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The Syrophoenician Woman

24 Jesus got up and left there and went to the region of Tyre [and Sidon, the coastal area of Phoenicia]. He entered a house and did not want anyone to know about it; but it was impossible for Him to be hidden [from the public].(A) 25 Instead, after hearing about Him, a woman whose little daughter had an unclean spirit immediately came and fell at His feet. 26 Now the woman was a Gentile (Greek), a [a]Syrophoenician by nationality. And she kept pleading with Him to drive the demon out of her daughter. 27 He was saying to her, “First let the children [of Israel] be fed, for it is not right to take the children’s bread and throw it to the [b]pet dogs (non-Jews).” 28 But she replied, “Yes, Lord, but even the pet dogs under the table eat the children’s crumbs.” 29 And He said to her, “Because of this answer [reflecting your humility and faith], go [knowing that your request is granted]; the demon has left your daughter [permanently].” 30 And returning to her home, she found the child lying on the couch [relaxed and resting], the demon having gone.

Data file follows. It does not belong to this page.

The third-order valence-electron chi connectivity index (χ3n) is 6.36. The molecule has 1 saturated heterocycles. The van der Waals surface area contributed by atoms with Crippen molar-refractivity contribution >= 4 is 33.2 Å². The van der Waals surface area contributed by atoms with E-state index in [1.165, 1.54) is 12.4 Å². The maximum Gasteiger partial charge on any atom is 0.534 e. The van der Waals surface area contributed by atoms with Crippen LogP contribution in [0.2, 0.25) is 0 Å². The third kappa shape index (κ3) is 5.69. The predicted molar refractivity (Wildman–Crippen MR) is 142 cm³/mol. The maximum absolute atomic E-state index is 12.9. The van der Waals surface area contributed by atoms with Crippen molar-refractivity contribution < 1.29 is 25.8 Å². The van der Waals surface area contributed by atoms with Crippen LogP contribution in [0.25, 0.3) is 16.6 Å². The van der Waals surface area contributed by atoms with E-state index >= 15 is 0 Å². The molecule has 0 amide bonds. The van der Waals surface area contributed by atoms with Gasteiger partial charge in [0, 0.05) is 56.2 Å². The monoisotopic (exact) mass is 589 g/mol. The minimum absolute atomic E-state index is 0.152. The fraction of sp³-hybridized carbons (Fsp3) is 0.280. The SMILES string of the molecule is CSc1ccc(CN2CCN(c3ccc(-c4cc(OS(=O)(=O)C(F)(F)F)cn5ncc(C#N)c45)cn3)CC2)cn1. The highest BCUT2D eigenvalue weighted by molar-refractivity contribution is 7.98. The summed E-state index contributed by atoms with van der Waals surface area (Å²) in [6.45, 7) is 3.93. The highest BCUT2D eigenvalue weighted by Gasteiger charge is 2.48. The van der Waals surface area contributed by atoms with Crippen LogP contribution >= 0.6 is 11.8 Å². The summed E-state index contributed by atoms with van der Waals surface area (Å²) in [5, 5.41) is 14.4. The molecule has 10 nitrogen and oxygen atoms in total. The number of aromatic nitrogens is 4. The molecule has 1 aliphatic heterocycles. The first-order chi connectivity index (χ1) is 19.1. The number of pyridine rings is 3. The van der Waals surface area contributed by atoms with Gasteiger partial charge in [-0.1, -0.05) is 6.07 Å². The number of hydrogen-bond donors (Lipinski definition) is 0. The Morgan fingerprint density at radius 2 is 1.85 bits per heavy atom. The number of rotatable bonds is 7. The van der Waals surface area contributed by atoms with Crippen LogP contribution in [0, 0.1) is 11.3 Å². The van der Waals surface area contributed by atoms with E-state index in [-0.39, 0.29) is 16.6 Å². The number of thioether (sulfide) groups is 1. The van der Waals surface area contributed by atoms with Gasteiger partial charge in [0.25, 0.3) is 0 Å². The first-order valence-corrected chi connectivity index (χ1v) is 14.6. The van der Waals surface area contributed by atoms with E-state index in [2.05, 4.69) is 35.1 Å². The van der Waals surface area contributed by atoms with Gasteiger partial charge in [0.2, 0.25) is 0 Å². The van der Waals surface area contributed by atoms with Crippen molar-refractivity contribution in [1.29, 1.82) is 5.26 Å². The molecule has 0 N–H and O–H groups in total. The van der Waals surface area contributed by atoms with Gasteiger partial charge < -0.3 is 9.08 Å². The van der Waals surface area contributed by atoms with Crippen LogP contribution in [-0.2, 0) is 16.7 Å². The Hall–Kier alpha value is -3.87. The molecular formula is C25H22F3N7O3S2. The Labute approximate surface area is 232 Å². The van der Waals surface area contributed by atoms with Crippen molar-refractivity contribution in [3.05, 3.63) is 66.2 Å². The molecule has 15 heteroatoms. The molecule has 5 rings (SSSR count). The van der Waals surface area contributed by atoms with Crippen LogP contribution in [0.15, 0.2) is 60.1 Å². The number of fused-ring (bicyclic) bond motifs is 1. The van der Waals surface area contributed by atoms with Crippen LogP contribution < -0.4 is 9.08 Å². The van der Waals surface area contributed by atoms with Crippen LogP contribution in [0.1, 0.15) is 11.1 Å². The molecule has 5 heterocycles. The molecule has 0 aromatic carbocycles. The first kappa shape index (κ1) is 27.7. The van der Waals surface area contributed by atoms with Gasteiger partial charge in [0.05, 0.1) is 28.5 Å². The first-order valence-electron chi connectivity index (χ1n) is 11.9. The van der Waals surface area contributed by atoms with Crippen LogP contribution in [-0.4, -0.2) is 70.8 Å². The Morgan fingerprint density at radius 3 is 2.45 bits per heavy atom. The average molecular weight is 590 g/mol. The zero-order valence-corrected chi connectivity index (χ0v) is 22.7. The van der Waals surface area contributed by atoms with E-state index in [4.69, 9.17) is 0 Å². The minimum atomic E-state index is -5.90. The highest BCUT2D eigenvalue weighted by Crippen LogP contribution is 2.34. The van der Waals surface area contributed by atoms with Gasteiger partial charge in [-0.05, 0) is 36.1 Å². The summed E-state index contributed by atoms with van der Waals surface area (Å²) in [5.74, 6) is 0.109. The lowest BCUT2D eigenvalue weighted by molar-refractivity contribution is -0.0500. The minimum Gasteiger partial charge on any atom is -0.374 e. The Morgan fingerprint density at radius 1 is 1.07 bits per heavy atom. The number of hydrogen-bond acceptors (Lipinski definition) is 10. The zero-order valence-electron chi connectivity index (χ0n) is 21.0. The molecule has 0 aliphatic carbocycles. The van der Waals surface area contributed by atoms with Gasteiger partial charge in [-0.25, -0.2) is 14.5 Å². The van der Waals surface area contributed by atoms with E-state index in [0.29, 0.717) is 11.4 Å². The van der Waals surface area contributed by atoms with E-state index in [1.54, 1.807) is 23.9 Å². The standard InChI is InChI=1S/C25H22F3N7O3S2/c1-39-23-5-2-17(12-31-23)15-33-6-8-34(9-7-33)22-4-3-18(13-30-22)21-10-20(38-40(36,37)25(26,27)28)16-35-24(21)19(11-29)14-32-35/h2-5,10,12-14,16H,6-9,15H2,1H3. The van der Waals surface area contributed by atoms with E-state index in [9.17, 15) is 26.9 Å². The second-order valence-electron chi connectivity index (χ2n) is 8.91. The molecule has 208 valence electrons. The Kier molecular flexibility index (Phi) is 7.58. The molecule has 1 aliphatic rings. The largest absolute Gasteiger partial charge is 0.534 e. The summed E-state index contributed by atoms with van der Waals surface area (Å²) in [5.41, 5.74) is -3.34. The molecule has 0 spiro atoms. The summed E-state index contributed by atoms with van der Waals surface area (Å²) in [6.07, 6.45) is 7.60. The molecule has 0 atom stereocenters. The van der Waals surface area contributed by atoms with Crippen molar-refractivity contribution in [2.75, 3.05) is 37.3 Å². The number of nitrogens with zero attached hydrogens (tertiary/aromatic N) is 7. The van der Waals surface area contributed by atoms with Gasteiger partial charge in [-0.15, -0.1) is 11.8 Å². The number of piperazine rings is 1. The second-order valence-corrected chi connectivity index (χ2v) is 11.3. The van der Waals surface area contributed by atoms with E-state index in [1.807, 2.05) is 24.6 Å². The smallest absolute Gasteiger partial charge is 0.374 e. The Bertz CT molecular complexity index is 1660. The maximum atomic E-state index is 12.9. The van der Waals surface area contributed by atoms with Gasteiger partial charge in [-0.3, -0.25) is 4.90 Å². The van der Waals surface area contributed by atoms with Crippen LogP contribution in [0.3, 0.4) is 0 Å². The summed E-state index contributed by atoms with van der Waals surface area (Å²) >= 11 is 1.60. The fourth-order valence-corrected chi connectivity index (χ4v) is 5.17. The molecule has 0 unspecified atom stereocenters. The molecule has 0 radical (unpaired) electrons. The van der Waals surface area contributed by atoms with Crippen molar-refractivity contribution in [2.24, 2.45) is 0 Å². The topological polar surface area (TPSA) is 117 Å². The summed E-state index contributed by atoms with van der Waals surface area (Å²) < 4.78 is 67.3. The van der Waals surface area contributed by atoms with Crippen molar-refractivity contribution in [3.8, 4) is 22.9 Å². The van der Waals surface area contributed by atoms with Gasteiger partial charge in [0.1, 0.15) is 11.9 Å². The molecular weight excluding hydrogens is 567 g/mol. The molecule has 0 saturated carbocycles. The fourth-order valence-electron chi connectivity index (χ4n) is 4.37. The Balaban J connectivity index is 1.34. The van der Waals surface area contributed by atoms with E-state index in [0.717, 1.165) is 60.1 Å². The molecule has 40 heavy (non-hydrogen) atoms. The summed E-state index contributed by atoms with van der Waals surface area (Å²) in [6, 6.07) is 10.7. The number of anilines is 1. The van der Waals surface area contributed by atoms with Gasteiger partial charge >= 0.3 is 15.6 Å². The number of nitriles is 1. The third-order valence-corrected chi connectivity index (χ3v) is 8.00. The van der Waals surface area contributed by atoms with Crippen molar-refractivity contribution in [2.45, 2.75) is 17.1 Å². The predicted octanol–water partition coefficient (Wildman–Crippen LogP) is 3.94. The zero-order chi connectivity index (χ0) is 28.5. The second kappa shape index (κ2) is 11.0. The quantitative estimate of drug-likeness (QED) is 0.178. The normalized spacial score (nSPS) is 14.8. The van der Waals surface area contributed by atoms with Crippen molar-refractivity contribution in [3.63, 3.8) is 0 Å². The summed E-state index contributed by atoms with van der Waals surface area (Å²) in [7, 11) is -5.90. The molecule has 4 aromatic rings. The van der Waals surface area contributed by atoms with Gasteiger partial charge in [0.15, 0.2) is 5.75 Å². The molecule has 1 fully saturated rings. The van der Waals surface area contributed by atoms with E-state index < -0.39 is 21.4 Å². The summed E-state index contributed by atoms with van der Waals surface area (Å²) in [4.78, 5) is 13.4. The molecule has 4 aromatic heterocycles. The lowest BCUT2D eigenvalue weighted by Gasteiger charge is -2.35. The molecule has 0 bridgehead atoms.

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Footnotes

  1. Mark 7:26 She came from an area north of Israel, between the Lebanon Mountains and the Mediterranean Sea.
  2. Mark 7:27 Jews used kuon (dog) as a derogatory term referring to Gentiles. This dog (kuon) was a despised, filthy, homeless street scavenger. When speaking with this woman, Jesus uses a word for “dog” (kunarion) that refers to a household pet. The use of the word kunariois by both Jesus and the woman reflects the tenderness and spiritual depth of this exchange. More importantly, it foreshadows the fact that Gentile believers will not be spiritually homeless, but will also be welcomed into God’s household as His children. The gracious response of the woman recorded in v 28 confirms that on some level she understood this.

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